Appreciating people

I’ve been thinking a lot about appreciation of people recently.  Whenever I am at a leaving do or similar and there are lots of nice things said about someone, I usually find myself thinking, “Yes! But did this person know how much you appreciated them while they were here?” It’s even more poignant at a funeral or memorial service, of course.

I know of someone who didn’t think anyone would miss them when they changed churches. They were genuinely surprised to get a message a while later saying “We miss you!” They were left wondering why the person had hardly spoken to them before. Maybe they would have remained at that church if they had been helped to believe they were a valued member of the congregation.

But thinking about this leaves me with questions.  How do you let people know in a sincere and non-cringy way that they are special to you? That you appreciate what they do and who they are? That your life would be less without them?

Recently at our home education co-op, I surprised the children in assembly by asking them to tell someone else there that they appreciated them being there – and give a reason.  There was much giggling, but they all had a go and perhaps they’ll remember the experience.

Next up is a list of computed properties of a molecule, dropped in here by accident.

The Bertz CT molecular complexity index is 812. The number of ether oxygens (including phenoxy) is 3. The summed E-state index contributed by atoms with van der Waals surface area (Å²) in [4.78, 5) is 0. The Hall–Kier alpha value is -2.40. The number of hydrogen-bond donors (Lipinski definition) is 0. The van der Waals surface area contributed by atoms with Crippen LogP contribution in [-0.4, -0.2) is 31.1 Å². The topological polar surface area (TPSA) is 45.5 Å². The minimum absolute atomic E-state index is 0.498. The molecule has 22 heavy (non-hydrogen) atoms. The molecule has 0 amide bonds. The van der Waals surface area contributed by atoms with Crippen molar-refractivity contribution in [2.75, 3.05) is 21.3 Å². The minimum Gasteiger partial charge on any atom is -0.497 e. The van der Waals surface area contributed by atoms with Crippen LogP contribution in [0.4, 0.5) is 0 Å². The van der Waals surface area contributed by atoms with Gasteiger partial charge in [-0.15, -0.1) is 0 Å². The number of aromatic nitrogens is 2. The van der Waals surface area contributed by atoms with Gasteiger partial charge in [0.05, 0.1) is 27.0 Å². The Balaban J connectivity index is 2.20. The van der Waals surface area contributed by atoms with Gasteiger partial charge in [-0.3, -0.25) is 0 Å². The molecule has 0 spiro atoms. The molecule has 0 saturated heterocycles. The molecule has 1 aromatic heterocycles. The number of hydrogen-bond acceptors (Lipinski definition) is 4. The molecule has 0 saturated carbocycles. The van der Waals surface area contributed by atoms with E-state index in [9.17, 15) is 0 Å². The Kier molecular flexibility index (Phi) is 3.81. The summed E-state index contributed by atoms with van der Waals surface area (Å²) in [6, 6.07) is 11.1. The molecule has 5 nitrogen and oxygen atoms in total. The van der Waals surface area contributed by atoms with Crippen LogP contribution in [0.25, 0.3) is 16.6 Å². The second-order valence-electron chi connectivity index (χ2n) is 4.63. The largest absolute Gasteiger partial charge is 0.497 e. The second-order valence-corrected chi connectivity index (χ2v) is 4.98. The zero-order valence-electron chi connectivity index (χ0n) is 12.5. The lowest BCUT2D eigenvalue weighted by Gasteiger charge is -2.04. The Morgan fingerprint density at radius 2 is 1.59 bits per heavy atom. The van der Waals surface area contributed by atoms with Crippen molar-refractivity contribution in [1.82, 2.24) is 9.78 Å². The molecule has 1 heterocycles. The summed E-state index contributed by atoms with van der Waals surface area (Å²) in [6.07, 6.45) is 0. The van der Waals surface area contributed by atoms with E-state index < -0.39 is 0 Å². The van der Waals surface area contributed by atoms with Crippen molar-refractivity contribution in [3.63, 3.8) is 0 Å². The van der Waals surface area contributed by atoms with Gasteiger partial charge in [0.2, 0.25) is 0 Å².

What would you say to someone in a group you belong to? What would you like someone to say to you? Let’s get appreciative!



Tradition… Or not?

I recently read this post about the importance of traditions.  Usually I would agree with it wholeheartedly.  I love all my traditions – especially at Christmas – and enjoy adding in new ones from time to time.  But this year I find myself feeling … heretical.

This year I find myself disgruntled with tradition.  This week I have thought things about traditions I have never thought before.

Here are three reasons traditions may not be so great:

1. You do them because you do them.  Not because you choose to do them.  Not because they add meaning to your life.  Not because you have carefully added them to your schedule to help your family understand the message of Christmas.

2. They can be a source of marital disharmony.  After 2 decades of living with one family’s traditions, you have to merge them with someone else’s family traditions.  And that’s before your siblings get married and there are even more “We-always-do-it-this-way”s to incorporate.

3. It hurts like billy-oh when a key person isn’t there any more taking their traditional role.

What to do?  Well now I’ve got that all off my chest, I’ll carry on as normal.  Traditions will remain in place as a source of strength, continuity and belonging.  After all, there’s always next year to do it all differently … or perhaps the next … or the one after that …